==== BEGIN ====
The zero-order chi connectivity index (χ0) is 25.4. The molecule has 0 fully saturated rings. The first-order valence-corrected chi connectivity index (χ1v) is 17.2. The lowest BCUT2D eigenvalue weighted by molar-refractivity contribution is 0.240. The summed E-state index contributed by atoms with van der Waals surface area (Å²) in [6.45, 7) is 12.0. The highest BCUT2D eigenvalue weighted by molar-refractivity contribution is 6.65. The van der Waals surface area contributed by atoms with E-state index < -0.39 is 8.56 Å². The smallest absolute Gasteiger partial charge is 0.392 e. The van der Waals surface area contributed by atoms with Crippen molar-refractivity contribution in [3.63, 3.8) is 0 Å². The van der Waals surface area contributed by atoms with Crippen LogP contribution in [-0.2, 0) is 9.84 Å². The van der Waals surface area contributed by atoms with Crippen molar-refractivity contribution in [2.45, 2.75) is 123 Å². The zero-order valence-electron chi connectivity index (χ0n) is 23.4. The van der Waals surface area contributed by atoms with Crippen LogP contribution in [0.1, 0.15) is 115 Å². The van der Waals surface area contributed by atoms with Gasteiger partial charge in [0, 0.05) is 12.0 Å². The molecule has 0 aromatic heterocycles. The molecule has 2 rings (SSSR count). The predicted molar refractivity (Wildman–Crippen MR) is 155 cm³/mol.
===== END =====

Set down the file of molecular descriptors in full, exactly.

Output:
The zero-order chi connectivity index (χ0) is 25.4. The molecule has 0 fully saturated rings. The first-order valence-corrected chi connectivity index (χ1v) is 17.2. The lowest BCUT2D eigenvalue weighted by molar-refractivity contribution is 0.240. The summed E-state index contributed by atoms with van der Waals surface area (Å²) in [6.45, 7) is 12.0. The highest BCUT2D eigenvalue weighted by molar-refractivity contribution is 6.65. The van der Waals surface area contributed by atoms with E-state index < -0.39 is 8.56 Å². The smallest absolute Gasteiger partial charge is 0.392 e. The van der Waals surface area contributed by atoms with Crippen molar-refractivity contribution in [3.63, 3.8) is 0 Å². The van der Waals surface area contributed by atoms with Crippen LogP contribution in [-0.2, 0) is 9.84 Å². The van der Waals surface area contributed by atoms with Crippen molar-refractivity contribution in [2.45, 2.75) is 123 Å². The zero-order valence-electron chi connectivity index (χ0n) is 23.4. The van der Waals surface area contributed by atoms with Crippen LogP contribution in [0.1, 0.15) is 115 Å². The van der Waals surface area contributed by atoms with Gasteiger partial charge in [0, 0.05) is 12.0 Å². The molecule has 0 aromatic heterocycles. The molecule has 2 rings (SSSR count). The predicted molar refractivity (Wildman–Crippen MR) is 155 cm³/mol.